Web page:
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This also gives clearance, so the 2 halves will go into the inner race, with the step engaging under the bearing at the bottom. The plan is to screw a bolt into the split nut and hope it keeps the lip under the inner race whilst the bearing is jacked out.

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I then made a steel spacer with a 36mm counterbore to clear the 35mm diameter of the bearing outer race.

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and the finished puller looks like this.

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I heated the casting with an electric heat gun to expand the aluminum and reduce the interference fit a little. Then I quickly screwed in the bolt, held the head and screwed the nut down. After a few turns it started to turn easier so something was happening, either the bearing was pulling out or the split nut was pulling through.

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and fortunately it was the bearing coming out – job done!

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One step forward and none backwards; now that must be a first!

 

 

 

 

 

 

 

115 days to go to the Motogiro D’Italia…

and it’s turned into a full engine rebuild.

I’d hoped to get away with minor bedding-in but the list of issues has grown to the point where I can’t trust anything,

  1. Burning oil due to to non standard O rings being fitted in the wrong place on the valves
  2. Cylinder head gasket leaking oil due to poor head gasket alignment
  3. Overhead Camshaft bearings not running smooth
  4. Cam chain far too tight as cylinder gaskets were too thick (hence cam bearing problem)
  5. Slipping clutch with springs shimmed up and going coil bound
  6. Excess end float on clutch basket causing clutch to rub on Primary cover at one side and clash a little with the drive gear when it thrusts the other other way. (helical gears)
  7. Gearbox input shaft doesn’t turn as smooth as it should, so there could be a bearing issue in the gearbox.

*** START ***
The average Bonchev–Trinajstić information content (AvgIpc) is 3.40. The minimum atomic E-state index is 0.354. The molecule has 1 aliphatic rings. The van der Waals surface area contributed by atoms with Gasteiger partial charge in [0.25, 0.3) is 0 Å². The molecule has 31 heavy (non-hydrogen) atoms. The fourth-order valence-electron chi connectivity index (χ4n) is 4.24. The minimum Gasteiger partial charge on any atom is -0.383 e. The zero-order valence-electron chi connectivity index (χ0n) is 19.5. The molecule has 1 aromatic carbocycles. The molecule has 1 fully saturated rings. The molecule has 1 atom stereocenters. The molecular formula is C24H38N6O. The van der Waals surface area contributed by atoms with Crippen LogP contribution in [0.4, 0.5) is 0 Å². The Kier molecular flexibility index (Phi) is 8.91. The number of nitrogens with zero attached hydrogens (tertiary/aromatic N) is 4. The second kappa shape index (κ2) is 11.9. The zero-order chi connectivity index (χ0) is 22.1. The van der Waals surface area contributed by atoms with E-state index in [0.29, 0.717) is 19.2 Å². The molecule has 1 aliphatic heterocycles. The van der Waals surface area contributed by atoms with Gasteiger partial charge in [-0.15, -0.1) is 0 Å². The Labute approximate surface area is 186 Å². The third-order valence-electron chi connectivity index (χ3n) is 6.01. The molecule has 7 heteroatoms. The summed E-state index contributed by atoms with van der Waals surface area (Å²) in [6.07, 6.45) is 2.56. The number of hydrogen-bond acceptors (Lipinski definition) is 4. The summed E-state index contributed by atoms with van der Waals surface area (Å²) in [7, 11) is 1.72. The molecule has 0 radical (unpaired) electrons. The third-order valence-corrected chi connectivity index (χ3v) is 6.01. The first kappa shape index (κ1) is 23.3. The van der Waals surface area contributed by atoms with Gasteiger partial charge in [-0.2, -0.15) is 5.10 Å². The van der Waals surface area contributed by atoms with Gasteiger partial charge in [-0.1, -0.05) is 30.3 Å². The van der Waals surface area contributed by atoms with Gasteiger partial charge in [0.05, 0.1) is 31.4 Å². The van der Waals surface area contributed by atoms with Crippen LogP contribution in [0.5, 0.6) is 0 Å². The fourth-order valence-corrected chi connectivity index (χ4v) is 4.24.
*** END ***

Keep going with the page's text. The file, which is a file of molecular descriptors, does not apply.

So that made my mind up for me. Full strip and check everything.

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And it’s just as well I did. The previous engine builder had a preference for using silicone for gaskets and like most people, used far too much. It then squeezes into the engine and can break away blocking oilways, leading to total engine failure. Not something I want to happen in the middle of Italy…

 

 

a Cyclemaster for all seasons

It may be just me but I think historic vehicles should be used as originally intended. Not “wrapped in cotton wool” and trailered to summer events, or put into storage as an investment, as is common practice nowadays.

Thankfully, nobody in their right mind would buy a Cyclemaster as an investment and come to think of it, nobody in their right mind would go out on one, on a winter’s day when the temperature is -2C. Nobody that is but me.

Because that’s what owners did in the 50’s. You couldn’t be put off by the weather when you had a shift at the pit, or needed to get to work, whatever you did and neither will I.

Our route takes us along the snowy Bishop Auckland to Spennymoor Railway Path, formerly the Auckland Way Railway line that was opened in 1885.

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The line was built in two sections and passes through the 200 acre Auckland Park which was created over 800 years ago, as hunting grounds for the Bishop of Durham. The first section from Spennymoor to Byers Green belonged to the Clarence Railway Company and it was built to transport coal to Port Clarence on the River Tees in 1841, from where it went to London. Over 40 years later it was extended to Bishop Auckland by the North Eastern Railway, linking Bishop Auckland to the east coast main line.

Bishop Lightfoot was the bishop at the time of  construction and he insisted he didn’t want to see the railway from his Palace or even when he entered in his carriage from Durham. It’s a sign of how powerful the church was at that time, as considerable expense was incurred in making a cutting to hide the Railway and they even built special bridges for him to pass over. The bridges were extra wide and planted with trees at each side (and over the top) to hide the line from his view and they became known as the Bishops Bridges. They survive today, as Sir Walter takes a well-earned rest.

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However, maybe Bishop Lightfoot was right. His motivation was perhaps selfish, but it has left subsequent generations with two great public assets. A Railway Path enjoyed by walkers and cyclists. And a 200 acre park with a Georgian Gothic Deer House, a beautiful arched bridge over the River Gaunless just before it joins he river Wear, an ice house and a stone pyramid that caps an early water supply to the castle – hidden treasures yet to be discovered by Sir Walter.